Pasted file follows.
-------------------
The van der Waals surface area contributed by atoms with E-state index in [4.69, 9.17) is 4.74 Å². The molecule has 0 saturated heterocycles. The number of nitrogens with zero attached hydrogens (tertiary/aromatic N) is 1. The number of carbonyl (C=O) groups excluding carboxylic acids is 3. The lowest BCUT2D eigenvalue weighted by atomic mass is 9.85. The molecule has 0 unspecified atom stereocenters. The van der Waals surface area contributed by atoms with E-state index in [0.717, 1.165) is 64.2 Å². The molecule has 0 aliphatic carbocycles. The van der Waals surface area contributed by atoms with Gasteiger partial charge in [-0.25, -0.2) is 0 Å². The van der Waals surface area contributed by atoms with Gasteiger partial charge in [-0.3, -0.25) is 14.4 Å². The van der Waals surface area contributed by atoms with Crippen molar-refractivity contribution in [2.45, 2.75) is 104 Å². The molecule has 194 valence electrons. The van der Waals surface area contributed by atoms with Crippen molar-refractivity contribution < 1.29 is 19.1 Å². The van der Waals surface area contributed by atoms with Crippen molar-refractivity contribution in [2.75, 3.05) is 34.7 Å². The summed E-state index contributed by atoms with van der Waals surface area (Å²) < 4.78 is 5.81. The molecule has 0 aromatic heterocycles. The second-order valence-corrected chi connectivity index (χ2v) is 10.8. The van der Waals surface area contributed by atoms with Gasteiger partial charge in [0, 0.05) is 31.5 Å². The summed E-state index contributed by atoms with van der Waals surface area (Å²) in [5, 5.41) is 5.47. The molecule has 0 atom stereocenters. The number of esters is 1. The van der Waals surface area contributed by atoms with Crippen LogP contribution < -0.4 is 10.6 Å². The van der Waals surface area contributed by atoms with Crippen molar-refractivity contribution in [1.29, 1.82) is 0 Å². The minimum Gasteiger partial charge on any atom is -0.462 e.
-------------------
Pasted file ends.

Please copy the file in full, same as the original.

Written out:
The van der Waals surface area contributed by atoms with E-state index in [4.69, 9.17) is 4.74 Å². The molecule has 0 saturated heterocycles. The number of nitrogens with zero attached hydrogens (tertiary/aromatic N) is 1. The number of carbonyl (C=O) groups excluding carboxylic acids is 3. The lowest BCUT2D eigenvalue weighted by atomic mass is 9.85. The molecule has 0 unspecified atom stereocenters. The van der Waals surface area contributed by atoms with E-state index in [0.717, 1.165) is 64.2 Å². The molecule has 0 aliphatic carbocycles. The van der Waals surface area contributed by atoms with Gasteiger partial charge in [-0.25, -0.2) is 0 Å². The van der Waals surface area contributed by atoms with Gasteiger partial charge in [-0.3, -0.25) is 14.4 Å². The van der Waals surface area contributed by atoms with Crippen molar-refractivity contribution in [2.45, 2.75) is 104 Å². The molecule has 194 valence electrons. The van der Waals surface area contributed by atoms with Crippen molar-refractivity contribution < 1.29 is 19.1 Å². The van der Waals surface area contributed by atoms with Crippen molar-refractivity contribution in [2.75, 3.05) is 34.7 Å². The summed E-state index contributed by atoms with van der Waals surface area (Å²) < 4.78 is 5.81. The molecule has 0 aromatic heterocycles. The second-order valence-corrected chi connectivity index (χ2v) is 10.8. The van der Waals surface area contributed by atoms with Gasteiger partial charge in [0, 0.05) is 31.5 Å². The summed E-state index contributed by atoms with van der Waals surface area (Å²) in [5, 5.41) is 5.47. The molecule has 0 atom stereocenters. The number of esters is 1. The van der Waals surface area contributed by atoms with Crippen LogP contribution < -0.4 is 10.6 Å². The van der Waals surface area contributed by atoms with Crippen molar-refractivity contribution in [1.29, 1.82) is 0 Å². The minimum Gasteiger partial charge on any atom is -0.462 e.